There are many ways in which your child might benefit from our medical research program. Our doctors and scientists have made many breakthrough discoveries about diseases like polio and leukemia; our ongoing innovative research continues to push the boundaries of the way pediatric medicine is practiced.

    It’s possible that your child will be eligible to participate in one of our current clinical trials. These studies are useful for a multitude of reasons:

    Some trials are designed to evaluate the effectiveness of a particular drug, treatment or therapy on a specific disease; others help doctors to better understand how and why certain conditions occur. At any given time,

    We have hundreds of clinical trials underway. Of course, your motives as a parent needn’t be entirely altruistic—you’ll naturally want to know how taking part in a trial can immediately benefit your child. If your child’s physician recommends participation in one of Children’s clinical trials, that likely means that your child’s physician believes that the plan outlined in that trial represents the absolute best, latest care your child can possibly receive.

    And participation in any clinical trial is completely voluntary: We will take care to fully explain all elements of the treatment plan prior to the start of the trial, and you may remove your child from the medical study at any time.

    Research underway

    Our scientists are conducting numerous research studies that will help clinicians better understand and treat soft tissue sarcomas.

    Types of treatment currently being studied include:

    • Angiogenesis inhibitors are substances that may be able to prevent the growth of tumors.
    • Biological therapies is a wide range of substances that may be able to involve the body's own immune system to fight cancer or lessen harmful side effects of some treatments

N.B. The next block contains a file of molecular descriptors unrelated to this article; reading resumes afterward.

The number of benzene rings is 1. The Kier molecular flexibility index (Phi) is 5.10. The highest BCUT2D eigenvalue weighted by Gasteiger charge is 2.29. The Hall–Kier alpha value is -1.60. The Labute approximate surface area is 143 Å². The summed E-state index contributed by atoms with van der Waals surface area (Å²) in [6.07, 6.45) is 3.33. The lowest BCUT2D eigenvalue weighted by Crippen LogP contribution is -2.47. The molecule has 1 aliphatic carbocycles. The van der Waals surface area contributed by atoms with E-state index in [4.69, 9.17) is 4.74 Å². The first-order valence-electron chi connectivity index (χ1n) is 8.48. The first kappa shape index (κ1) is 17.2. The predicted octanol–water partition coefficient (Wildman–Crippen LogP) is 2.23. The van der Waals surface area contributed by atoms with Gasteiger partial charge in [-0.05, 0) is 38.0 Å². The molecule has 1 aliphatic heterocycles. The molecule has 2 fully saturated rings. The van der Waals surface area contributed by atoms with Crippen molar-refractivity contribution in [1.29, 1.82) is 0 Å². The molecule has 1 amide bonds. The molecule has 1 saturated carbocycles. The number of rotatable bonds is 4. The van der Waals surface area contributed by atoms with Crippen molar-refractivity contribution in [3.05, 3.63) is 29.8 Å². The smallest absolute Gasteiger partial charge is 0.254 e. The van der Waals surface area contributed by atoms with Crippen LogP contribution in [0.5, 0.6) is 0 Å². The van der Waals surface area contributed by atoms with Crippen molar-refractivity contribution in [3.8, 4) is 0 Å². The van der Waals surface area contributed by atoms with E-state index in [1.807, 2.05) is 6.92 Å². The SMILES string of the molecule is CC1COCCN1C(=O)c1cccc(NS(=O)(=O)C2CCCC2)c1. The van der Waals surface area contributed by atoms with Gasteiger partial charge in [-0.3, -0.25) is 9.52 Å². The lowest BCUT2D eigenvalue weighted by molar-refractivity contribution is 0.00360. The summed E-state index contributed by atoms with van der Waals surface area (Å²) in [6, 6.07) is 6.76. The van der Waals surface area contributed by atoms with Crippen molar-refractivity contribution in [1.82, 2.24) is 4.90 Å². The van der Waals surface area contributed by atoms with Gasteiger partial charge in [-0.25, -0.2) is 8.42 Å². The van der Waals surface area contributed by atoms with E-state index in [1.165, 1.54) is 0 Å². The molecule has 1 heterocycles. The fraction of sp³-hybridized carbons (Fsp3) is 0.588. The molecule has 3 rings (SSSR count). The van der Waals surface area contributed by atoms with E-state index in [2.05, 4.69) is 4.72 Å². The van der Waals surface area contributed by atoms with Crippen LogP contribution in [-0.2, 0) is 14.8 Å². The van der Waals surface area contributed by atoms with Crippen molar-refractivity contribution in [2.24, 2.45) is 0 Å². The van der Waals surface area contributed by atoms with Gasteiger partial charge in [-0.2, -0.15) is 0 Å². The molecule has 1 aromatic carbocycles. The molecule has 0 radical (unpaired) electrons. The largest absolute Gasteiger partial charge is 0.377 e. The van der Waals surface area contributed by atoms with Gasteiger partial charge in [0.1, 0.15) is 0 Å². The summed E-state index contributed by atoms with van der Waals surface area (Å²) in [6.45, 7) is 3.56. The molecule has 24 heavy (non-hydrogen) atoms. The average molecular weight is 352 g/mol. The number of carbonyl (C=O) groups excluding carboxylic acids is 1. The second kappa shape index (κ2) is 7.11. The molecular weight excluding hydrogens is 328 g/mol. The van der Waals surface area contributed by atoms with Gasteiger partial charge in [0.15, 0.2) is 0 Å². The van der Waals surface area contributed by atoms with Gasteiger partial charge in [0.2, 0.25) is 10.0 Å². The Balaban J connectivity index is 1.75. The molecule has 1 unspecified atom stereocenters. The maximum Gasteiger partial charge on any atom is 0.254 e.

Find a clinical trial

    To search for a cancer trial at Dana-Farber/Boston Children’s Cancer and Blood Disorders Center, go to

    http://www.dana-farber.org/Apps/clinical_trials/search.aspx (under Pediatric).     

    To search the NIH’s list of clinical trials taking place around the world, go to:

    http://www.clinicaltrials.gov/ct2/search

Request an Appointment

If this is a medical emergency, please dial 9-1-1. This form should not be used in an emergency.

Patient Information
Date of Birth:
Contact Information
Appointment Details
Send RequestIf you do not see the specialty you are looking for, please call us at: 617-355-6000.International visitors should call International Health Services at +1-617-355-5209.
Please complete all required fieldsThis department is currently not accepting appointment requests onlineThis department is currently not accepting appointment requests online

Thank you.

Your request has been successfully submitted

You will be contacted within 1 business day.

If you have questions or would like more information, please call:

617-355-6000 +1-617-355-6000
close
Find a Doctor
Search by Clinician's Last Name or Specialty:
Select by Location:
Search by First Letter of Clinician's Last Name: *ABCDEFGHIJKLMNOPQRSTUVWXYZ
More optionsSearch
Condition & Treatments
Search for a Condition or Treatment:
Show Items Starting With: *ABCDEFGHIJKLMNOPQRSTUVWXYZ
View allSearch
Visitor Information

Contact the Bone and Soft Tissue Program

The future of pediatrics will be forged by thinking differently, breaking paradigms and joining together in a shared vision of tackling the toughest challenges before us.”
- Sandra L. Fenwick, President and CEO
Close